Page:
Derek Jeter is the third most powerful figure in New York Sports? Really?

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The ranking is by the Daily News which, given its priorities, I’m shocked A-Rod wasn’t in the top spot, but we’ll leave that go. Their list says Jeter’s only rivals in New York Sports power are James Dolan and Roger Goodell.

Jeter’s attributes of power: his wealth (they cite $265 million in baseball salary alone), his iconic status, his vanity publishing imprint and his popularity. There’s a bone thrown to him maybe being a team owner one day, but given his wealth (great, but not Titan-level) and the price of teams (insanely high), such an ownership would largely be a vanity project too.

So I’m gonna give his number three ranking¬†a big “nope.” He may be the most popular figure in New York sports, but I’m not exactly sure what power he wields. He doesn’t make deals. The Yankees’ deals from here on out (and for some time) are based on his impending absence, not his presence. Maybe you call that power, but it’s pretty indirect. Meanwhile, behind him on the list are people who actually make decisions that directly matter: Bud Selig, Hal Steinbrenner, Phil Jackson, John Mara, Adam Silver Woody Johnson, the Wilpons and a host of other executives who actually make decisions.

Of course, it’s not shocking that the Daily News would mistake glitz and glamour for power.

J.D. Martinez tells teams he prefers an outfield role

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Free agent outfielder/slugger J.D. Martinez is reportedly seeking an outfield gig, says Michael Silverman of the Boston Herald. According to Silverman’s sources, Martinez’s suitors have been informed that the veteran slugger would give preference to teams that can offer a corner outfield spot, rather than a DH-only role.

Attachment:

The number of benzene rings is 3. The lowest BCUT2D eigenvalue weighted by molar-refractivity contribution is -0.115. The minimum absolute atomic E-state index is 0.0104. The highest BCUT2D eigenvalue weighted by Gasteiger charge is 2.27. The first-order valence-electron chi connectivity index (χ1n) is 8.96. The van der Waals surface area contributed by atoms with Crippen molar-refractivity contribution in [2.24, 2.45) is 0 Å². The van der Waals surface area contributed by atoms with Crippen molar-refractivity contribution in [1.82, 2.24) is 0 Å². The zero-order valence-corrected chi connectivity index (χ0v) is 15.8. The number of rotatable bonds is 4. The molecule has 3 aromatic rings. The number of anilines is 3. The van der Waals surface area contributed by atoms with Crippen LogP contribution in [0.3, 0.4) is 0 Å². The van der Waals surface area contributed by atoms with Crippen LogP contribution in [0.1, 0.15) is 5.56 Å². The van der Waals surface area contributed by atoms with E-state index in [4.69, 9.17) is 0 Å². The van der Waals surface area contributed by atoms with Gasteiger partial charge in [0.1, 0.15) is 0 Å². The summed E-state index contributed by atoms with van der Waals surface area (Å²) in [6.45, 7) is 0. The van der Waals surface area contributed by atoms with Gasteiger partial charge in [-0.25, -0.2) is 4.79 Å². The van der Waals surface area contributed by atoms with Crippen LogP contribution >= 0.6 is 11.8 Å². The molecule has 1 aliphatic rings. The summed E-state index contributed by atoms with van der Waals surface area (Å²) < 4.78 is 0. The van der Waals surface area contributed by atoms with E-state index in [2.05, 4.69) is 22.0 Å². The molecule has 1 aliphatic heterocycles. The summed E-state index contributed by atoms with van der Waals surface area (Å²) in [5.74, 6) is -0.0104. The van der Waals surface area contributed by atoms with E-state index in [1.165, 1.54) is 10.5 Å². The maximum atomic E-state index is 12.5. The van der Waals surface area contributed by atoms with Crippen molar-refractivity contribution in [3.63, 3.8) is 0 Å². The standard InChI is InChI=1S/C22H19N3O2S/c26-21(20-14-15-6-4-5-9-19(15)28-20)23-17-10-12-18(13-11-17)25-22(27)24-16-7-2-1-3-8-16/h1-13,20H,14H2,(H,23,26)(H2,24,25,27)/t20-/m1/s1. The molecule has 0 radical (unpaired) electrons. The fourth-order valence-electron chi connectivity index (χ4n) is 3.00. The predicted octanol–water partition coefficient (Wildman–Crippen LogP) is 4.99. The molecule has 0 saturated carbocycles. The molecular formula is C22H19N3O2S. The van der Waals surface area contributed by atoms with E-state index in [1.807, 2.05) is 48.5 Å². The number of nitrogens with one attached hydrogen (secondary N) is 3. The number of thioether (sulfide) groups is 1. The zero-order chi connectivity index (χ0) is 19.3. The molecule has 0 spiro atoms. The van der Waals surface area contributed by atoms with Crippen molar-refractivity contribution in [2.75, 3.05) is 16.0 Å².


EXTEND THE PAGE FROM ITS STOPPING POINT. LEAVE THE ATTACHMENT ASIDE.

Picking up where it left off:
That could spell trouble for the Red Sox, who appear to be Martinez’s biggest suitors so far this offseason. Outfielders Mookie Betts and Andrew Benintendi are firmly established at the corners, and prior reports from club president Dave Dombrowski suggest that center fielder Jackie Bradley Jr. is not going anywhere anytime soon (thereby eliminating the possibility of reshuffling the outfield). The DH spot is still wide open for Martinez, who doesn’t seem to be totally closed off to the idea, but any full-time or part-time role on the field is likely off the table at this point.

Of course, the Red Sox aren’t the only ones pursuing Martinez’s services this winter. The 30-year-old slugger has been linked to both the Diamondbacks and Giants in weeks past, and while they have the roster flexibility to accommodate his preferences, they’ll need to clear another massive hurdle: the seven-year, $250 million contract he’s said to be seeking. Both clubs will need to get creative to make such a deal work. The Diamondbacks are rumored to be shopping right-hander Zack Greinke in an attempt to free up some room on their payroll for Martinez, while the Giants appear more inclined to scour the trade market for outfield help than shell out cash for another hefty contract in free agency.